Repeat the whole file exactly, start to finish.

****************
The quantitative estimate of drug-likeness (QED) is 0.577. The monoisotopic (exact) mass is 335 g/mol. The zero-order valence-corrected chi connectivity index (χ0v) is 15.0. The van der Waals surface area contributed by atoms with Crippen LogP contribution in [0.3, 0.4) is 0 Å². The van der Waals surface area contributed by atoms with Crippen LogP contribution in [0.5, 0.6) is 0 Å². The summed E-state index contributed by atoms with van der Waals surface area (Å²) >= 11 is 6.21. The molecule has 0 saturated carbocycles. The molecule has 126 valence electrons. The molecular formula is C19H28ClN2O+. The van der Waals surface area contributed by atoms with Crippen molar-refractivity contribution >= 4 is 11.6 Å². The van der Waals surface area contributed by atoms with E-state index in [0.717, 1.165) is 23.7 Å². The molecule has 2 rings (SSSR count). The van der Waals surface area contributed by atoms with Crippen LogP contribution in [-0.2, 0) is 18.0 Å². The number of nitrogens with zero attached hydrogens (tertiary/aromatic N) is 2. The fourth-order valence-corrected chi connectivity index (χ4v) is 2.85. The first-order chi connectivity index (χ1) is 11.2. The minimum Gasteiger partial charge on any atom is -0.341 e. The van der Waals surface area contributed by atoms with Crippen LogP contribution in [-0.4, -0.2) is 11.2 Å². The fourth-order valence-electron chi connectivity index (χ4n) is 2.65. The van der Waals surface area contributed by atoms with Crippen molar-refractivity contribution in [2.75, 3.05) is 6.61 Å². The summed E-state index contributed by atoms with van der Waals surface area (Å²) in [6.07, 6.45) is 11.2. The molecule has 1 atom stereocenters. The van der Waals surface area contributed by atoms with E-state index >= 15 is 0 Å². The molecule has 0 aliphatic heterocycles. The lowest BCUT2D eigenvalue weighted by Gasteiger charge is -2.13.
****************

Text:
The quantitative estimate of drug-likeness (QED) is 0.577. The monoisotopic (exact) mass is 335 g/mol. The zero-order valence-corrected chi connectivity index (χ0v) is 15.0. The van der Waals surface area contributed by atoms with Crippen LogP contribution in [0.3, 0.4) is 0 Å². The van der Waals surface area contributed by atoms with Crippen LogP contribution in [0.5, 0.6) is 0 Å². The summed E-state index contributed by atoms with van der Waals surface area (Å²) >= 11 is 6.21. The molecule has 0 saturated carbocycles. The molecule has 126 valence electrons. The molecular formula is C19H28ClN2O+. The van der Waals surface area contributed by atoms with Crippen molar-refractivity contribution >= 4 is 11.6 Å². The van der Waals surface area contributed by atoms with E-state index in [0.717, 1.165) is 23.7 Å². The molecule has 2 rings (SSSR count). The van der Waals surface area contributed by atoms with Crippen LogP contribution in [-0.2, 0) is 18.0 Å². The number of nitrogens with zero attached hydrogens (tertiary/aromatic N) is 2. The fourth-order valence-corrected chi connectivity index (χ4v) is 2.85. The first-order chi connectivity index (χ1) is 11.2. The minimum Gasteiger partial charge on any atom is -0.341 e. The van der Waals surface area contributed by atoms with Crippen LogP contribution in [-0.4, -0.2) is 11.2 Å². The fourth-order valence-electron chi connectivity index (χ4n) is 2.65. The van der Waals surface area contributed by atoms with Crippen molar-refractivity contribution in [2.75, 3.05) is 6.61 Å². The summed E-state index contributed by atoms with van der Waals surface area (Å²) in [6.07, 6.45) is 11.2. The molecule has 1 atom stereocenters. The van der Waals surface area contributed by atoms with E-state index >= 15 is 0 Å². The molecule has 0 aliphatic heterocycles. The lowest BCUT2D eigenvalue weighted by Gasteiger charge is -2.13.